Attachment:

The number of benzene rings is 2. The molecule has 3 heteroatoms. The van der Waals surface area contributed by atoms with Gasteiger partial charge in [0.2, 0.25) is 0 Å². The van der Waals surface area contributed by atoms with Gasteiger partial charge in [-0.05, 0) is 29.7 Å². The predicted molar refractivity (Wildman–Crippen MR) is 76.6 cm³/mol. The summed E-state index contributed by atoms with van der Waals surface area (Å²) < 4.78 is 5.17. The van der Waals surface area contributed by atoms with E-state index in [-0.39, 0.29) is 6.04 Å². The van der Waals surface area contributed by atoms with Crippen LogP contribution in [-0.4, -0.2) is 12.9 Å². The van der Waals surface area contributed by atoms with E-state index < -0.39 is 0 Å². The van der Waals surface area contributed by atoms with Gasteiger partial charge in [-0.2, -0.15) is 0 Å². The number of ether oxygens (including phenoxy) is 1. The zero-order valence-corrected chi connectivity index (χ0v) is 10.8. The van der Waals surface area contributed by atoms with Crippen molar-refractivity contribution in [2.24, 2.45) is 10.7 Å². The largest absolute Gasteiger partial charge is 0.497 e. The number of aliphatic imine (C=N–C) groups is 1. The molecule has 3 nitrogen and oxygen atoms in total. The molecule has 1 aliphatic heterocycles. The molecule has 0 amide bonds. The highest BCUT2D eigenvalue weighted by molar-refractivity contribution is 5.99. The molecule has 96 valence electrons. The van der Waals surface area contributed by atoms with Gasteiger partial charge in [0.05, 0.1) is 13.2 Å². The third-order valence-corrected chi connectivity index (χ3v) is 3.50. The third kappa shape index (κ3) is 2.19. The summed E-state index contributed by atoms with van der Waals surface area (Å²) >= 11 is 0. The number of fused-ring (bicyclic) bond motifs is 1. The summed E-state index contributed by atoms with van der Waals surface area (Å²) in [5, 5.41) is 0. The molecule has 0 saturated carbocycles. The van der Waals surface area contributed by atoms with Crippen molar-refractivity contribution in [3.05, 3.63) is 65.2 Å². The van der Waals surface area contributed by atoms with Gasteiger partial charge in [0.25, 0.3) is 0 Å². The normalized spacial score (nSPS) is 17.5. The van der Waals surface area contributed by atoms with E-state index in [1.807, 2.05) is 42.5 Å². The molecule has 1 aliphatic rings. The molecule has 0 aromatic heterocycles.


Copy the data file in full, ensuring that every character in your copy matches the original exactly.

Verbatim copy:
The number of benzene rings is 2. The molecule has 3 heteroatoms. The van der Waals surface area contributed by atoms with Gasteiger partial charge in [0.2, 0.25) is 0 Å². The van der Waals surface area contributed by atoms with Gasteiger partial charge in [-0.05, 0) is 29.7 Å². The predicted molar refractivity (Wildman–Crippen MR) is 76.6 cm³/mol. The summed E-state index contributed by atoms with van der Waals surface area (Å²) < 4.78 is 5.17. The van der Waals surface area contributed by atoms with E-state index in [-0.39, 0.29) is 6.04 Å². The van der Waals surface area contributed by atoms with Crippen LogP contribution in [-0.4, -0.2) is 12.9 Å². The van der Waals surface area contributed by atoms with E-state index < -0.39 is 0 Å². The van der Waals surface area contributed by atoms with Gasteiger partial charge in [-0.2, -0.15) is 0 Å². The number of ether oxygens (including phenoxy) is 1. The zero-order valence-corrected chi connectivity index (χ0v) is 10.8. The van der Waals surface area contributed by atoms with Crippen molar-refractivity contribution in [2.24, 2.45) is 10.7 Å². The largest absolute Gasteiger partial charge is 0.497 e. The number of aliphatic imine (C=N–C) groups is 1. The molecule has 3 nitrogen and oxygen atoms in total. The molecule has 1 aliphatic heterocycles. The molecule has 0 amide bonds. The highest BCUT2D eigenvalue weighted by molar-refractivity contribution is 5.99. The molecule has 96 valence electrons. The van der Waals surface area contributed by atoms with Gasteiger partial charge in [0.05, 0.1) is 13.2 Å². The third-order valence-corrected chi connectivity index (χ3v) is 3.50. The third kappa shape index (κ3) is 2.19. The summed E-state index contributed by atoms with van der Waals surface area (Å²) >= 11 is 0. The number of fused-ring (bicyclic) bond motifs is 1. The summed E-state index contributed by atoms with van der Waals surface area (Å²) in [5, 5.41) is 0. The molecule has 0 saturated carbocycles. The van der Waals surface area contributed by atoms with Crippen molar-refractivity contribution in [3.05, 3.63) is 65.2 Å². The van der Waals surface area contributed by atoms with Gasteiger partial charge in [0.25, 0.3) is 0 Å². The normalized spacial score (nSPS) is 17.5. The van der Waals surface area contributed by atoms with E-state index in [1.807, 2.05) is 42.5 Å². The molecule has 1 aliphatic rings. The molecule has 0 aromatic heterocycles.